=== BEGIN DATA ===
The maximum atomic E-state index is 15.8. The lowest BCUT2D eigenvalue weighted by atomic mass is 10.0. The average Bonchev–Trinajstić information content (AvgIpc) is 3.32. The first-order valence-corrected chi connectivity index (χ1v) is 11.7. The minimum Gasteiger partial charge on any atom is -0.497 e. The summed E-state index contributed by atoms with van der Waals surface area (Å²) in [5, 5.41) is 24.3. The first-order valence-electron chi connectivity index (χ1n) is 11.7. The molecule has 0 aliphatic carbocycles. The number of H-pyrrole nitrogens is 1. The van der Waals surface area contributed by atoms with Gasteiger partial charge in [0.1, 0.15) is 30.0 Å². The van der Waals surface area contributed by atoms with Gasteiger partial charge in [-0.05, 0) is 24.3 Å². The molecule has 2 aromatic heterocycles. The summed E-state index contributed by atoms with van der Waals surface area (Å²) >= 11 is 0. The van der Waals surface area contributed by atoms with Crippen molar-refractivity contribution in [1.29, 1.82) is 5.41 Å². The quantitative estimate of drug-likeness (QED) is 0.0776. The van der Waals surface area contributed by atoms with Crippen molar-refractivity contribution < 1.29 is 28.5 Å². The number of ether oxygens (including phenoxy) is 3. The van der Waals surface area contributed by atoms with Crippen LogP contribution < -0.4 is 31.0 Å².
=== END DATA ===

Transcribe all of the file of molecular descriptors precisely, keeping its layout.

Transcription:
The maximum atomic E-state index is 15.8. The lowest BCUT2D eigenvalue weighted by atomic mass is 10.0. The average Bonchev–Trinajstić information content (AvgIpc) is 3.32. The first-order valence-corrected chi connectivity index (χ1v) is 11.7. The minimum Gasteiger partial charge on any atom is -0.497 e. The summed E-state index contributed by atoms with van der Waals surface area (Å²) in [5, 5.41) is 24.3. The first-order valence-electron chi connectivity index (χ1n) is 11.7. The molecule has 0 aliphatic carbocycles. The number of H-pyrrole nitrogens is 1. The van der Waals surface area contributed by atoms with Gasteiger partial charge in [0.1, 0.15) is 30.0 Å². The van der Waals surface area contributed by atoms with Gasteiger partial charge in [-0.05, 0) is 24.3 Å². The molecule has 2 aromatic heterocycles. The summed E-state index contributed by atoms with van der Waals surface area (Å²) >= 11 is 0. The van der Waals surface area contributed by atoms with Crippen molar-refractivity contribution in [1.29, 1.82) is 5.41 Å². The quantitative estimate of drug-likeness (QED) is 0.0776. The van der Waals surface area contributed by atoms with Crippen molar-refractivity contribution < 1.29 is 28.5 Å². The number of ether oxygens (including phenoxy) is 3. The van der Waals surface area contributed by atoms with Crippen LogP contribution < -0.4 is 31.0 Å².